An anonymous reader writes: ZeniMax Media, the parent company of both Bethesda Softworks and Id Software, says it will prove at trial that John Carmack and others at Oculus stole trade secrets to "misappropriate" virtual reality technology that was first developed while Carmack was working at Id Software. What's more, ZeniMax is now accusing Oculus of "intentional destruction of evidence to cover up their wrongdoing." Mark Zuckerberg, CEO of Oculus parent company Facebook, is scheduled to respond to those accusations in testimony starting tomorrow, according to a report by Business insider. ZeniMax's statement comes after Carmack testified at trial last week, saying the case was "ridiculous and absurd." His testimony echoed Oculus' initial reaction when ZeniMax's accusations first surfaced in 2014. In court filings leading up to the trial, ZeniMax detailed its case that Carmack, while still an employee at Id Software, "designed the specifications and functionality embodied in the Rift SDK and directed its development." Carmack's technology and guidance allegedly "literally transformed" Oculus founder Palmer Luckey's early Rift prototype from a "primitive virtual reality headset" that was "little more than a display panel." Carmack allegedly used "copyrighted computer code, trade secret information, and technical know-how" from his time at ZeniMax after he moved to Oculus as CTO in 2013. As the trial began last week (as reported by a Law360 summary, registration required), Carmack told the court of his development of a virtual reality demo for Doom 3 in 2012 and his search for a VR headset that would be suitable to run it. That's when he says he got in touch with Luckey, leading to the now legendary E3 2012 demo that introduced Oculus to the public. ZeniMax is seeking $2 billion in damage, which matches the value that Facebook paid for Oculus in 2014. The trial is expected to last three weeks.

Submission + - Microsoft Files Patent For Folding Phone-Tablet Hybrid Device (hothardware.com)

MojoKid writes: Microsoft may have discontinued its Lumia family of smartphones, but that doesn't mean that the company has given up on handsets altogether. A new patent filing reveals that Microsoft could still have a few more tricks up its sleeve; in this case, a folding smartphone. If such a design were to make it to production, it would likely adopt Surface branding, joining the likes of the flexible and convertible Surface Pro, Surface Book and Surface Studio. Entitled "Mobile Computing Device Having A Flexible Hinge Structure", the patent shows a smartphone with a side-mounted hinge that opens up to reveal an uninterrupted, large display surface more fitting for tablet duty. And just like patent filings leaked the Surface Studio months before its official unveil, this could be a precursor to a future Microsoft product. Of course, there are no guarantees when it comes to patent filings, as Microsoft has patented many design innovations without acting on them with a shipping product.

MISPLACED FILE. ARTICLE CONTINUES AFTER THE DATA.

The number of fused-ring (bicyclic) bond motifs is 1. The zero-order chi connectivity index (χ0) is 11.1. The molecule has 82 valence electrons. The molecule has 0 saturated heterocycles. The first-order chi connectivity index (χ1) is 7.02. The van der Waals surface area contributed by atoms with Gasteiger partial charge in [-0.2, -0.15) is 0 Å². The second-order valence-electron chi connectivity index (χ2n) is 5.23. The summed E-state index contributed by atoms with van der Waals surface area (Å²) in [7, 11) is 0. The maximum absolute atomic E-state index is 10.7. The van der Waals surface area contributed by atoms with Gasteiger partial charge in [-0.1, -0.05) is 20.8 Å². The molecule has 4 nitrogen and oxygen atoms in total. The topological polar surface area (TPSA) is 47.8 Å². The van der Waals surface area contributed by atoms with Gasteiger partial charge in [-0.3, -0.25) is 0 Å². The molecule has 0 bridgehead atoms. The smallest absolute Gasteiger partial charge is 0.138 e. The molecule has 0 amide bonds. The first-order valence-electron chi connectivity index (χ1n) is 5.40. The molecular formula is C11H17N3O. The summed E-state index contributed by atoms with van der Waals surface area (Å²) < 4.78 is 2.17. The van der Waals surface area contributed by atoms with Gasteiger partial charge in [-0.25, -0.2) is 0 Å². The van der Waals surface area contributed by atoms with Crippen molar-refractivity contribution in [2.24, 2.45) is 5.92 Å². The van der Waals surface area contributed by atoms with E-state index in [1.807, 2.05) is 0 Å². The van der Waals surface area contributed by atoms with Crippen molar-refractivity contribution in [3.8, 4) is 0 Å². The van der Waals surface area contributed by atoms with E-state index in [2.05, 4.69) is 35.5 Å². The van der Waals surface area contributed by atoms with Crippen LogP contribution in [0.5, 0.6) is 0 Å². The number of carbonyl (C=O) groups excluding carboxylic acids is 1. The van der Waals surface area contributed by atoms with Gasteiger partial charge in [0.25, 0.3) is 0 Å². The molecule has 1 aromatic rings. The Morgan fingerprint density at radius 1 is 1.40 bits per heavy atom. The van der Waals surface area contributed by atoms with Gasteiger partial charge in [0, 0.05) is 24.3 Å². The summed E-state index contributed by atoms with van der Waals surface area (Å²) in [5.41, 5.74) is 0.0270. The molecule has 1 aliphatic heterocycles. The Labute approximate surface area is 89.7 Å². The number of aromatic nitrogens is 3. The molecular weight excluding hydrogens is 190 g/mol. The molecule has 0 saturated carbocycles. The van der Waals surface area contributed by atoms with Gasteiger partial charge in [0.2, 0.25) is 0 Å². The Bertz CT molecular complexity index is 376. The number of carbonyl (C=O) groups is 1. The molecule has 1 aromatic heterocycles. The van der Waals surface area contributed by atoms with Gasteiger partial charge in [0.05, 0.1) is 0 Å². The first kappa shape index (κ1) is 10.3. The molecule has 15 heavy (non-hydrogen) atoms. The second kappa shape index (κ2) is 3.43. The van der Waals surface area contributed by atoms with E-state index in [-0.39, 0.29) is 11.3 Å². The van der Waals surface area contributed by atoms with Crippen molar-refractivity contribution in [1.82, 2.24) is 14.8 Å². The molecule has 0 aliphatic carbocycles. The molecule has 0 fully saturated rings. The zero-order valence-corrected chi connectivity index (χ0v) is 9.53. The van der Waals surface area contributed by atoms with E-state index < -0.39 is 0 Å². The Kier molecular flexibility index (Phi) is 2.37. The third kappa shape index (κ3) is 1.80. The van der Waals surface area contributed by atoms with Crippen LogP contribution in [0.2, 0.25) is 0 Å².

Submission + - Superbugs now Killing more Americans than Breast Cancer

randomErr writes: Antibiotic-resistant superbugs are now slaying more patients than breast cancer, according to a new statistics by the UK Sepsis Trust. The British Department of Health say about 5,000 people die each year from drug-resistant infections The UK Sepsis Trust looked at the Department of Health’s own data to produce an estimate of 12,000 killed per year by superbugs. That’s more than twice as high as the current estimate.

Submission + - Fark, BoingBoing falsely accused by Google of posting child porn (inc.com)

bizwriter writes: Fark.com, BoingBoing, and Skepchick are just three of allegedly many sites that have found themselves accused by Google of posting "indecent" material and seeing their ads completely pulled. But the changes, determined by a combination of algorithms and humans, can be wildly untrue (like claiming that a picture of a clothed adult woman on Fark or an old BoingBoing news story about Pedobear was child porn). Most recently, Fark has found itself on the brink of going out of business as a result.

Submission + - China runs checks on Bitcoin exchanges, Triggers Dip on Currency

randomErr writes: The People's Bank of China started spot checks on major Bitcoin exchanges starting a dip in the digital currency value for fears of a crackdown. China's central bank inspections of BTCC, Huobi, and OKCoin were conducted to find any potential regulatory breach. The news caused at least a 12 percent dip in the price of Bitcoin against the US dollar. Bitcoin was trading around $910 early-Wednesday and by late-Thursday.was down to $759.